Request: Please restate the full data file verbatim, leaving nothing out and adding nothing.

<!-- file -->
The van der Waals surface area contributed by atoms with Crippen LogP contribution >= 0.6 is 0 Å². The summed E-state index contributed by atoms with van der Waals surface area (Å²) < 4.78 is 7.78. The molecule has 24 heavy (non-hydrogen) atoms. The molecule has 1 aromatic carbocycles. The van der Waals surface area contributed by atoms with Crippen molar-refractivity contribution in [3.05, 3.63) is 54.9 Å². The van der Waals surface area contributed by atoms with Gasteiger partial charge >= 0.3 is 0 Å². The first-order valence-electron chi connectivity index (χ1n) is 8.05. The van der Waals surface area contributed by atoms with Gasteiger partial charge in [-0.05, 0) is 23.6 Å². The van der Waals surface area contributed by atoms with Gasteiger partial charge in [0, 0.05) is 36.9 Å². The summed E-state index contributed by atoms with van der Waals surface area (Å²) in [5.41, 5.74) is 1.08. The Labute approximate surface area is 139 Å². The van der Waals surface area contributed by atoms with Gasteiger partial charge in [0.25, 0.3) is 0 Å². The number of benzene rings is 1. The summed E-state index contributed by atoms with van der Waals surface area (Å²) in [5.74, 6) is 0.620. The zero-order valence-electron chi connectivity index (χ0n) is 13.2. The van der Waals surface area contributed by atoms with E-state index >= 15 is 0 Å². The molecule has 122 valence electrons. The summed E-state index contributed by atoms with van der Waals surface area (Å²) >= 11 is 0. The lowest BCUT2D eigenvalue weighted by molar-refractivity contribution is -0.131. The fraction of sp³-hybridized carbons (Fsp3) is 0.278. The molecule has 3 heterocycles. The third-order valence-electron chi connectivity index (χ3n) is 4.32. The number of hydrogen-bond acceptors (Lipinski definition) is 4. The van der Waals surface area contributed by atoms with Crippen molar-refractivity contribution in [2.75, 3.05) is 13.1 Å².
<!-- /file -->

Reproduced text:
The van der Waals surface area contributed by atoms with Crippen LogP contribution >= 0.6 is 0 Å². The summed E-state index contributed by atoms with van der Waals surface area (Å²) < 4.78 is 7.78. The molecule has 24 heavy (non-hydrogen) atoms. The molecule has 1 aromatic carbocycles. The van der Waals surface area contributed by atoms with Crippen molar-refractivity contribution in [3.05, 3.63) is 54.9 Å². The van der Waals surface area contributed by atoms with Gasteiger partial charge >= 0.3 is 0 Å². The first-order valence-electron chi connectivity index (χ1n) is 8.05. The van der Waals surface area contributed by atoms with Gasteiger partial charge in [-0.05, 0) is 23.6 Å². The van der Waals surface area contributed by atoms with Gasteiger partial charge in [0, 0.05) is 36.9 Å². The summed E-state index contributed by atoms with van der Waals surface area (Å²) in [5.41, 5.74) is 1.08. The Labute approximate surface area is 139 Å². The van der Waals surface area contributed by atoms with Gasteiger partial charge in [0.25, 0.3) is 0 Å². The number of benzene rings is 1. The summed E-state index contributed by atoms with van der Waals surface area (Å²) in [5.74, 6) is 0.620. The zero-order valence-electron chi connectivity index (χ0n) is 13.2. The van der Waals surface area contributed by atoms with E-state index >= 15 is 0 Å². The molecule has 122 valence electrons. The summed E-state index contributed by atoms with van der Waals surface area (Å²) >= 11 is 0. The lowest BCUT2D eigenvalue weighted by molar-refractivity contribution is -0.131. The fraction of sp³-hybridized carbons (Fsp3) is 0.278. The molecule has 3 heterocycles. The third-order valence-electron chi connectivity index (χ3n) is 4.32. The number of hydrogen-bond acceptors (Lipinski definition) is 4. The van der Waals surface area contributed by atoms with Crippen molar-refractivity contribution in [2.75, 3.05) is 13.1 Å².